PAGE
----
This could be deemed as the ‘classical’ style of leading… ‘Follow me…’ but this has the downside of reducing the ownership of the ride for the group. Being at the front is useful to ensure the group stays on the right route and also for controlling speed, but does limit the ability of the leader to keep an eye on the group and can lead to a large leader/group divide.

Leading from the back

Whilst leading at the back the leader has a good sight of the group and can help those who may be physically struggling, e.g. up hills, however the leader can have little control over the front of the group and so leaving the planned route or splitting the group are possibilities.

‘Floating’ Lead

Whilst the leader floats within the group they can be seen by all the group and can have a reasonably good control, there are many paths where this technique is simply not possible, e.g. some canal towpaths.

The leader is likely to use all these techniques to ensure the group has a fun, safe trip, with the combination of techniques depending on factors such as the terrain, the weather and the group.

Route planning

Cyclists are allowed to ride (in England and Wales) on roads, byways, bridle paths and other higher classified tracks. They can also ride where the landowner has given their permission, e.g. much Forestry Commission land. In Scotland the access is much wider with responsible access being used.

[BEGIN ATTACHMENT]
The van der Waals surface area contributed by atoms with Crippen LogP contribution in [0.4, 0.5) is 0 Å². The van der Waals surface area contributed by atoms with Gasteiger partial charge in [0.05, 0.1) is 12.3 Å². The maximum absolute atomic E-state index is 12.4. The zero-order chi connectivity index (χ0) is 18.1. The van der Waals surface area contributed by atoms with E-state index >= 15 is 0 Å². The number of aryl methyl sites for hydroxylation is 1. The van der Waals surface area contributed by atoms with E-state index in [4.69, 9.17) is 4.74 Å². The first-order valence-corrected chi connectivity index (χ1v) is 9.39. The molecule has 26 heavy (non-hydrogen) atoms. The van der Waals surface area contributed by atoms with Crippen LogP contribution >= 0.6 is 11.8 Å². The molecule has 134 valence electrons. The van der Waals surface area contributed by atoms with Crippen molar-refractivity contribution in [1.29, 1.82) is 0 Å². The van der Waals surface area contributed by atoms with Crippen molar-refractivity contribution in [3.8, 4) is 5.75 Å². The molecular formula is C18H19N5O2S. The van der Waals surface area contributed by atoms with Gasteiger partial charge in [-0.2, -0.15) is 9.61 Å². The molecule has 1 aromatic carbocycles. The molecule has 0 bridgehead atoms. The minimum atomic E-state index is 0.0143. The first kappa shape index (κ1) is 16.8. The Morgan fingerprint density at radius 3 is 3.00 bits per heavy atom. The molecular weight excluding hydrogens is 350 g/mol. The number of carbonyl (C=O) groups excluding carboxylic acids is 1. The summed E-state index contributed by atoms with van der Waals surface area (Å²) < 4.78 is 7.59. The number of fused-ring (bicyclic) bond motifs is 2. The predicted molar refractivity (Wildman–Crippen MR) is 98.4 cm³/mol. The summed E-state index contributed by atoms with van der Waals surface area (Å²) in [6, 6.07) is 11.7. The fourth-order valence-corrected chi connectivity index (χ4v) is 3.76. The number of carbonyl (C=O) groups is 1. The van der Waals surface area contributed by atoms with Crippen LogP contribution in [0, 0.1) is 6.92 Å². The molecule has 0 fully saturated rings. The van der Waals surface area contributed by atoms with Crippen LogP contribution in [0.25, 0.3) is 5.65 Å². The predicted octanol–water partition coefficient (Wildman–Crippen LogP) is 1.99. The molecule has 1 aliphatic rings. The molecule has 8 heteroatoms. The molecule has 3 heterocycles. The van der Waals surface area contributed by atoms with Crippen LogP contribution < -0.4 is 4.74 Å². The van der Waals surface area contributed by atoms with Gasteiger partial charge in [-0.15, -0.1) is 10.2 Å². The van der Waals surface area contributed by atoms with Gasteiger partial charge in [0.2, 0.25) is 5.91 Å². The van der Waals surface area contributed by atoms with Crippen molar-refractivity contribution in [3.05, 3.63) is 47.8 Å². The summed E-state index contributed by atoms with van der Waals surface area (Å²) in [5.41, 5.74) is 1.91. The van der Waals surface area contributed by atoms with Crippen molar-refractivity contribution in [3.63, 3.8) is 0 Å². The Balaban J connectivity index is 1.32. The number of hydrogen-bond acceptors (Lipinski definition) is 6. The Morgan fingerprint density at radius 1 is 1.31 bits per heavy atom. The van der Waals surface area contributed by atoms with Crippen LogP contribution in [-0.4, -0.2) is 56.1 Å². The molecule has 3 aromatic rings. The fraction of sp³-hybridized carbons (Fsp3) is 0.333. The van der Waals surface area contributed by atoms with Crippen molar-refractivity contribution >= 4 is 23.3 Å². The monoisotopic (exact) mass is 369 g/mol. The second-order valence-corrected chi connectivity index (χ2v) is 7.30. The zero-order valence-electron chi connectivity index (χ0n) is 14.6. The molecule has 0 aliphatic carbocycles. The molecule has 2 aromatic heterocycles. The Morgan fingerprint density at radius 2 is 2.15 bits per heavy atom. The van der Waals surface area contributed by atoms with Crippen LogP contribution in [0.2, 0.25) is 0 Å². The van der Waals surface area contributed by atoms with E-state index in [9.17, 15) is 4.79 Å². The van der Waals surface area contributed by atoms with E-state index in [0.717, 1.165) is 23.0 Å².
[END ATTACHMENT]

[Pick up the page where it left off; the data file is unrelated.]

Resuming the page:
The largest difference when planning a route compared to walking is that the track/path surface cannot be determined by just looking at the map. This can be surmounted by looking at guide books or asking local riders. However, the best way of ensuring the route is suitable and that the leader knows where the hazards are is by riding it beforehand. Remember, just because a route in terrain 0 doesn’t mean it is free of hazards and suitable for all riders, so riding it beforehand will help judge whether it is within the capabilities of those who will be in your group.

This preparation ride will also give the leader the knowledge so that they can vary their leader position according to the terrain. They will also know what is ‘round the next corner’ so that they can send the group ahead in the knowledge that there are no abject hazards just out of site. This ride will also give the leader the opportunity to scope out points of interest, points where some skills or games can be played, places for lunch, etc. which will all go towards a more enjoyable ride for the group.

Navigation

Navigating on a bike is different to navigating on foot. So although many of the same skills are required (such as the ability to read a map) it is worth practising navigation on a bike before taking a group out with you. A useful aid for navigation on a bike is the use of a properly calibrated cycle computer that is set up to show speed and distance in meters and kilometres. This will enable the leader to be able to measure distance travelled reasonably accurately thus aiding in areas of possible navigation problems. Many GPS units are suitable for use on a cycle ride, some of which include Ordnance Survey, or other, maps. These units can be used as a navigational aid, however, the basic skills of map reading and navigation cannot be underestimated and so a paper map should always be carried.